Stanchfield was a longtime animator at the Disney's from the postwar era through his retirement in the 1980s, but what made him famous beyond the walls of the studio were his handouts-his notes from the classes he taught in gesture drawing. Using a model in quick poses, the task was to capture the essence of an idea-to distill as economicallly as possible all the life, weight, and story the observer could find in the pose.


I really can't say much about Stanchfield that an old friend and student of his couldn't say much better: Dave Pimentel. Dave was an avid student of Walt's and took his lessons seriously-retaining enough to teach the "Stanchfield way" himself in recent years. I'd seen some of the notes and had the odd mishmash of 100th generation xerox copies passed on to me over the years, but sitting and doing it was something else again. There's no substitute for drawing, drawing, drawing, and the enthusiasm of a true believer like Dave really revs up the motor.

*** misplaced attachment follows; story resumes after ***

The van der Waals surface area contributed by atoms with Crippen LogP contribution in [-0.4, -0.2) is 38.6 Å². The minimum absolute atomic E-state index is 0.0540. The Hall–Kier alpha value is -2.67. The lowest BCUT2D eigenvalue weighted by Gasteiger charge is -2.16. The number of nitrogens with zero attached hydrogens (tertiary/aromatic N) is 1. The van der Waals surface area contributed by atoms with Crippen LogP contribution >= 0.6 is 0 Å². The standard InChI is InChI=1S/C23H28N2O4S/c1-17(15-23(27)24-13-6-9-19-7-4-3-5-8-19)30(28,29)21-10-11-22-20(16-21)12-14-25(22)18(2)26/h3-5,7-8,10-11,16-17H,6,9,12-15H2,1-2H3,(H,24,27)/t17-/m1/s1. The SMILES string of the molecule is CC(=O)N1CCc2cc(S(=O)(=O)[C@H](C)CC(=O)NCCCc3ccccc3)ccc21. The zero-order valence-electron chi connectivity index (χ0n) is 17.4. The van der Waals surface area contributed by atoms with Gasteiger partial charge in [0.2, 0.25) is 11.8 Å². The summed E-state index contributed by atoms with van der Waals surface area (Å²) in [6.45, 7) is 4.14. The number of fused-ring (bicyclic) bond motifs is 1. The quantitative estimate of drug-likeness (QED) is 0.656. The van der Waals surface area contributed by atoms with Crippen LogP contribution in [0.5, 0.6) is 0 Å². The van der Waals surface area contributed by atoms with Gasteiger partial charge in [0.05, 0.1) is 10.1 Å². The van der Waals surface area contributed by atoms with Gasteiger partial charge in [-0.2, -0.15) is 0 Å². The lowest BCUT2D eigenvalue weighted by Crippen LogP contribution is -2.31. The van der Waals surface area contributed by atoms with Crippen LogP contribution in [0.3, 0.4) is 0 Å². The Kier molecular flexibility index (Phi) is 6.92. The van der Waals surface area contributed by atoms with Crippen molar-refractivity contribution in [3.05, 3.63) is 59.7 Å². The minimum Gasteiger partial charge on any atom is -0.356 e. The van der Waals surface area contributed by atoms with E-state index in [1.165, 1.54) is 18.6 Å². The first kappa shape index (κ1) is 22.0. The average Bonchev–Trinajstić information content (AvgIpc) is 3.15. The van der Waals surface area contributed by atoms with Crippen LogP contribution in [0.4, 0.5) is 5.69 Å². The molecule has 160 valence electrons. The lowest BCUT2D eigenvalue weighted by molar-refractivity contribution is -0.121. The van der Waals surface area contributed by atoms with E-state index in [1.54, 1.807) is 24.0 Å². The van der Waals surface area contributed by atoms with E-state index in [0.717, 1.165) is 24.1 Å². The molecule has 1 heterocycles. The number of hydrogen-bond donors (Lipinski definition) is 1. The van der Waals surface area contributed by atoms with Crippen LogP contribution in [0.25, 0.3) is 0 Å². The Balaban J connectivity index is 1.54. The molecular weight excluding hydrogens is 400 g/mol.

As you can see from Dave's post, the notes from his legendary drawing classes have been compiled into book form in two new volumes edited by Don Hahn. These are an absolute must for any artist-forget about their importance as "animation only"; there's gold there for anyone. Frankly, for someone who simply thinks idly of drawing for their own pleasure but no clue how to go about it, I'd point them to these books-but the contents are also bedrock for the most serious draughtsman. As Dave points out, this guru of the pen was also full of life lessons. He must have been an incredible person to know. I wish I'd been able to meet him as well as take his classes, but at least there's a benefit of these new books. A lot of thanks are due to Don Hahn for getting them into print.

Apr 23, 2009

A Matter Of Life And Death - Opening Sequence



RIP Jack Cardiff


A great artist has died: Jack Cardiff was 94, a cinematographer of genius and a notable director. Perhaps the most brilliant "painter of light" with Technicolor that the movies have had--I certainly would given him that title without any hesitation. He worked with Hitchcock, Olivier, and John Huston("The African Queen") to name a few highlights, but for me it was his collaboration on the films of Michael Powell and Emeric Pressburger, "The Archers", that seals it.